Well, the wife and I performed my Imbolc ceremony on Saturday. I just about lost my eyebrows, but otherwise it went well!
With that intro, it’ll be no surprise that the “What could have gone better?” part of this report is likely to be much longer than the “What went right?” part. But first as a reminder here is the script for the ritual: part 1 and part 2.
So as I was saying, what could have gone better was preparation. To begin with, when I first started planning for the rite I decided that it would be outdoors. There was only a few centimetres of snow on the ground and I figured that I nice big bonfire would be just the thing for Brigid’s Day. I knew I was going to be out of town for the week prior to the rite so I gathered up the wood for the bonfire ahead of time and made a big pile of dry pine that should have burned easily even in the cold. Unfortunately, once out of town it started to snow… and snow… and snow… by the time I got back there was at least a foot and a half on the ground. Still, I stubbornly decided to push ahead. I envisioned a nice quite meditative day on Saturday and then the ritual in the late afternoon. But then at noon Saturday it began to snow… and snow.. and snow…
Still, I stubbornly decided to push ahead but at an accelerated pace — the result of which was that the gathering of all of the offerings and putting together of the hallows was rather rushed. I replaced the drum with a bell since I did not want to get my drum wet. We zipped out and quickly got the portal altar set up, which was instantly covered in an ever increasing layer of snow but still we soldiered on.
Things seemed to be going smoothly until it was time to open the gate, and that’s when I realized that the fire was going to go out. On any normal day, even in winter, a few sheets of newspaper would have been sufficient to kindle the pile of well-aged pine. But with the snow continuing to come down, it was really struggling. I decided that there was only one thing for it; kerosene.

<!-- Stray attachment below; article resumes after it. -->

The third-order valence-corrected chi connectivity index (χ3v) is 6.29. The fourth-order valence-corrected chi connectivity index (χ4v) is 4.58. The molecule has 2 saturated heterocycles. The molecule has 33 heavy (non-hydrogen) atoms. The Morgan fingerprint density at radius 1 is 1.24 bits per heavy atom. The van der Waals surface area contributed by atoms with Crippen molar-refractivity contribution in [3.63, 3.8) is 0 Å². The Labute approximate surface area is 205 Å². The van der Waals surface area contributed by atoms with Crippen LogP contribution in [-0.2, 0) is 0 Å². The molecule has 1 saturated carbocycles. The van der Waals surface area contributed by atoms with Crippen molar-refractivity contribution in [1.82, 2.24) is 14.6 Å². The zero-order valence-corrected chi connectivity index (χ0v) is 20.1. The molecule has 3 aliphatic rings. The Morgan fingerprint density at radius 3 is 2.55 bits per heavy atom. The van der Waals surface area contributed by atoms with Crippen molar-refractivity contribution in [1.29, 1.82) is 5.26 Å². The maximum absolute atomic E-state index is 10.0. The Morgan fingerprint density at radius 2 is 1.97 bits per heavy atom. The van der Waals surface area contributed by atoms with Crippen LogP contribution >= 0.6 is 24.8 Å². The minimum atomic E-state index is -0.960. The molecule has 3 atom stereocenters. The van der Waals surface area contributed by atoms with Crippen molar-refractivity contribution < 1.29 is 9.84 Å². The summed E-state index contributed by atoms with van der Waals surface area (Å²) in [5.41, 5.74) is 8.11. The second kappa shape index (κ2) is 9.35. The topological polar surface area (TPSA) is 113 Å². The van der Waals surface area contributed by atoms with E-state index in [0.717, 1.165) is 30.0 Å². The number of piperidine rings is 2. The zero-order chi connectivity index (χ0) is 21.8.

The resulting fireball was what almost lost me my eyebrows… but it served its purpose! And I suspect that the plume of flame managed to wake both the Gatekeeper and Kindred and got their attention!
The rest of the ritual went smoothly. We made our offerings to Brigid. My wife, who is much better at divination than I, took the omen and pronounced it good so we took the blessings, I did my Work with the acorns, we thanked the beings, and wrapped up, eyebrows still intact.
So my main takeaway was:
Preparation is a key ingredient, but preparation shouldn’t make one inflexible when conditions require deviation from the plan.
So what worked? The flow of the ritual. The core order makes some logical sense and I found that when writing the ritual that the core order gave me a framework in which to work so that I could concentrate on inspiring liturgy without having to worry about creating structure from scratch. I wish I had spent more time memorising some of it though; I found that reading the words off the page and trying to keep the rite flowing distanced me from what was actually happening, and as a result I found that the ritual wasn’t as spiritually fulfilling as attending someone else’s rite. Of course, this was the first time I’ve tried to run a non-solitary rite so I am sure it will get better with practice.
There are a few other notes I’d like to share. First, this was the first time my wife and I performed ritual as a couple, and her first experience with a Druidic ritual. She seemed to really enjoy it, so it was very gratifying in that way. I’ll make a Druid of her yet!
The second note is about the involvement of hounds. As you probably know by now we live with five Irish Wolfhounds. We could have kept them out of the ritual, of course, but decided to let them be and see how it went. They weren’t too much trouble, eagerly sampled the water of life (previously Strongbow cider), and I frankly think that the Celtic deities involved appreciated their presence.